Japanese Table Manners and Chopstick Etiquette
Japanese food is known the world over, but Japanese table manners are something that has been known to cause even the most confident tourist to break out in a sweat of nervousness. While most of the time you probably won’t offend anyone, there are some elements of Japanese table etiquette that need to be carefully followed because of their cultural significance.
In this blog, we’ll try to help you feel more comfortable by giving you the key things to watch out for when you’re eating in Japan, including chopstick etiquette. We’ll explain why certain practices are frowned upon, as well as teach you why other methods are the norm.
Aside from sushi, the first thing that often comes to a westerner’s mind when thinking about Japanese food is probably ‘chopsticks’. Much of the concern about Japanese table etiquette comes from these utensils, not least because they are unlike the accepted cutlery combo of knife and fork in the west. Here are some important things to avoid when it comes to chopsticks:
- Don’t rub your chopsticks together. You’ve seen people do it in the movies, but it’s only ever done in Japan to remove splinters from cheap chopsticks. Doing this shows the host that you think their chopsticks are of poor quality – and that’s something you want to avoid doing!
- Don’t point at people with your chopsticks. The same goes for general gesturing with your chopsticks. It’s considered pretty rude to use chopsticks as an extension of your hands in this regard, so take note if you’re an expressive speaker. While you’re at it, make sure that you don’t play with them like drumsticks either.
- Don’t stab food with your chopsticks. This might sound a bit on the obvious side, but even if something keeps slipping from your chopsticks, resist the urge! Japanese food is often served in bite-sized parcels to allow you to pick it up easily in the first place. If you’re struggling with using chopsticks, check out our step-by-step chopstick guide for some advice!
- Don’t lick or suck your chopsticks. Aside from looking a bit silly, it’s considered rude to lick or suck your chopsticks to ‘clean’ the extra bits of food off.
- Don’t pass food from your chopsticks to someone else’s. This is a big one, and you should avoid doing this at all costs. In Buddhist funeral proceedings, the bones of a cremated body are passed between family members with a special pair of chopsticks before being placed in an urn. If you do this at the dinner table, it can be very unsavoury.
- Don’t let your chopsticks stand in your food. Like the previous point, this also has connotations with traditional Japanese funeral rites. If you have to put your chopsticks down mid-meal, make sure you put them in a chopstick rest (hashi-oki) or by the side of your dish.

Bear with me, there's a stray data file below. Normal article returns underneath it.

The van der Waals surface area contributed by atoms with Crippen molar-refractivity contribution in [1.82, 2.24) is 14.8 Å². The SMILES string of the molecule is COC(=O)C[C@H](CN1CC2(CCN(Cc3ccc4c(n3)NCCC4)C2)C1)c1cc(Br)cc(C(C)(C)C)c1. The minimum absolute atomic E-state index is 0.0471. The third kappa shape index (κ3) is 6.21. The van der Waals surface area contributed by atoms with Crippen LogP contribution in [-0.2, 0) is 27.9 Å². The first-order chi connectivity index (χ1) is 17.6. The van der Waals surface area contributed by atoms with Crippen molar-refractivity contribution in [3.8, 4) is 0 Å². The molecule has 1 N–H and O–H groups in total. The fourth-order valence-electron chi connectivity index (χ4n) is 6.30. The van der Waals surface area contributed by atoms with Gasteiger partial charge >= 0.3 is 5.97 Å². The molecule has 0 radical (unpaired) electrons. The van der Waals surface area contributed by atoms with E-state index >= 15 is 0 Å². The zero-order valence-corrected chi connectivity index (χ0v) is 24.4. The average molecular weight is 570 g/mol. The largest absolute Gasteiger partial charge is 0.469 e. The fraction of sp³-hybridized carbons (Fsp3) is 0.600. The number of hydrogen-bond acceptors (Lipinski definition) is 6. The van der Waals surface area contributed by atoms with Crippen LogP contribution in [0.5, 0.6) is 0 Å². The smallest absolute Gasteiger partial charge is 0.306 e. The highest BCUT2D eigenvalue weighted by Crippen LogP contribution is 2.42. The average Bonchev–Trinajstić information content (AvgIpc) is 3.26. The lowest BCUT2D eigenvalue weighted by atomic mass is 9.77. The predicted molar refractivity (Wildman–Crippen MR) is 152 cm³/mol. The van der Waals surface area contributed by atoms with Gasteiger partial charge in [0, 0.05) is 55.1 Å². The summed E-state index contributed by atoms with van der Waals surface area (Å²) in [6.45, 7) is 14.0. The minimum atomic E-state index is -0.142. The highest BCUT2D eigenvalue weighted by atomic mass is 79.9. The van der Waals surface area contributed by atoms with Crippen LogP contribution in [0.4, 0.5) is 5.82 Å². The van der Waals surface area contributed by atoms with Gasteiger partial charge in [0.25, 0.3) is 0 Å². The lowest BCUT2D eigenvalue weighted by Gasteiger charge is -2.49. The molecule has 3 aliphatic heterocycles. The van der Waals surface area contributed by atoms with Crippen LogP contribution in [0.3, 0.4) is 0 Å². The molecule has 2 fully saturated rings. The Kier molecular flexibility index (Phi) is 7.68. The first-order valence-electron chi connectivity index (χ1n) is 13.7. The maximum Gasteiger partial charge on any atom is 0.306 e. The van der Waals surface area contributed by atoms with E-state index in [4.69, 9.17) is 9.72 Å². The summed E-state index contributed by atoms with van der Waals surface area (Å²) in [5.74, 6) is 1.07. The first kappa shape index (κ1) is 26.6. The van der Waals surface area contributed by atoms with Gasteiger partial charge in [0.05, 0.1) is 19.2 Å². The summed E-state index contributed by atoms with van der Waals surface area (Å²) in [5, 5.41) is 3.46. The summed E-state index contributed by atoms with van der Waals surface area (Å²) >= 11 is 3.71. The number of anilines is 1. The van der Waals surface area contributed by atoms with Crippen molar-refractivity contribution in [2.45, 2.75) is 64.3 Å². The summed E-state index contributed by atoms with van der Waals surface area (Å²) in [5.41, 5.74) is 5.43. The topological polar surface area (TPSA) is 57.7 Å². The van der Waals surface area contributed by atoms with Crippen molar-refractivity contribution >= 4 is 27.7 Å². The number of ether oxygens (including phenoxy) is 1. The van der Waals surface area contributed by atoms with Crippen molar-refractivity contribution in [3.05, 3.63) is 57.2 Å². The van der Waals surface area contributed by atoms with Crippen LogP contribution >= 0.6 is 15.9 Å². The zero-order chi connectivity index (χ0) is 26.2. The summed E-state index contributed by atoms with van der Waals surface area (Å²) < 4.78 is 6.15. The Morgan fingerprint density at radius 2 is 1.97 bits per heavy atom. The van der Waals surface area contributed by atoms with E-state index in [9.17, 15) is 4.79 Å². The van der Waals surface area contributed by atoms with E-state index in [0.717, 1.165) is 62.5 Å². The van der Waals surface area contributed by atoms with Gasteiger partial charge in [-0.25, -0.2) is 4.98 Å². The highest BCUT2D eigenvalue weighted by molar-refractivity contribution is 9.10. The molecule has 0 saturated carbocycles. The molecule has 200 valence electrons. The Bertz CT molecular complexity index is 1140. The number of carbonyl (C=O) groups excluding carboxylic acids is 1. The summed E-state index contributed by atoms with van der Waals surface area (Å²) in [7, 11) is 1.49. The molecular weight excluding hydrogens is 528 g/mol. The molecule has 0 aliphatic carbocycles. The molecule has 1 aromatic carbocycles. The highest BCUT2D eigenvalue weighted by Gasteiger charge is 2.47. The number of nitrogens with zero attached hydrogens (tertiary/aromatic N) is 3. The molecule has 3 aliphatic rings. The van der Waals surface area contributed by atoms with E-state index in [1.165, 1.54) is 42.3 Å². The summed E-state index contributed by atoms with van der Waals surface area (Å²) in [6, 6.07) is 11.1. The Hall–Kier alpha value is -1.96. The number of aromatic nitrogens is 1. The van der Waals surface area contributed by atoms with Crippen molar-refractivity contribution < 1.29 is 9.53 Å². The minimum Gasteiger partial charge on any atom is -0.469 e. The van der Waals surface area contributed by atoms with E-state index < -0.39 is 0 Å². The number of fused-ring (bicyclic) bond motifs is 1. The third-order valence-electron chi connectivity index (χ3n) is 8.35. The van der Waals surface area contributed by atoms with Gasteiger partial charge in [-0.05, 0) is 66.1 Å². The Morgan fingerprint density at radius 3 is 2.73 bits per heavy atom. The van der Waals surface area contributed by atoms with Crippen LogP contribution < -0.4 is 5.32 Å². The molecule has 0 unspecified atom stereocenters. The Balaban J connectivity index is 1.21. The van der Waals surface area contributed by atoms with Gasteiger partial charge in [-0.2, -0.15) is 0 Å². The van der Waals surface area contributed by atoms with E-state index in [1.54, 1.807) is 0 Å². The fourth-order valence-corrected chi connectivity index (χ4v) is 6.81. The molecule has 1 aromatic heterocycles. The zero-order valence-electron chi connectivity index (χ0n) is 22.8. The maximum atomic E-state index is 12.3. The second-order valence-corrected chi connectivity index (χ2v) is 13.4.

Japanese Table Etiquette
Alongside knowing your chopsticks from your drumsticks, there’s also more general table etiquette to consider. Japanese dining culture is pretty different when compared to more western countries – you can compare with Swissotel’s interactive worldwide etiquette guide.
Here are some of the key things to look out for when dining in Japan:
- Make sure you start well. Wash your hands with the wet towels, or oshibori, that are often provided at restaurants. Wait until everyone’s order arrives, and before eating say “itadakimasu!” (“I gratefully receive”).
- Don’t pour your own drink. It’s polite to pour someone else’s drink, but not your own. Let someone else pour yours – everyone else at the table is trying to be polite too!
- It’s always polite to finish every last mouthful. The Japanese Shop’s Co-Founder Jez Willard notes that he would endeavour to eat every last grain of rice at each meal, as it’s considered respectful to the farmer that grew it. Knowing that some Japanese food might seem like quite an acquired taste, give your tastebuds some practice with some beginner sushi recipes beforehand to avoid an awkward moment or two!
- Never refuse sake. You know when you were younger and refused a biscuit from your friend’s mum…and it was seen as quite polite? That’s not how it works in Japan – accept the sake and drink it after a hearty declaration of “Kan-pai!”
Now you know the most important elements of Japanese table etiquette as a guest, you should look into the art of Japanese table setting as a host, complete with some authentic Japanese tableware. While you’re at it, you should branch out and look at our helpful guide on Japanese lifestyle etiquette – there are customs that extend far beyond the dining table!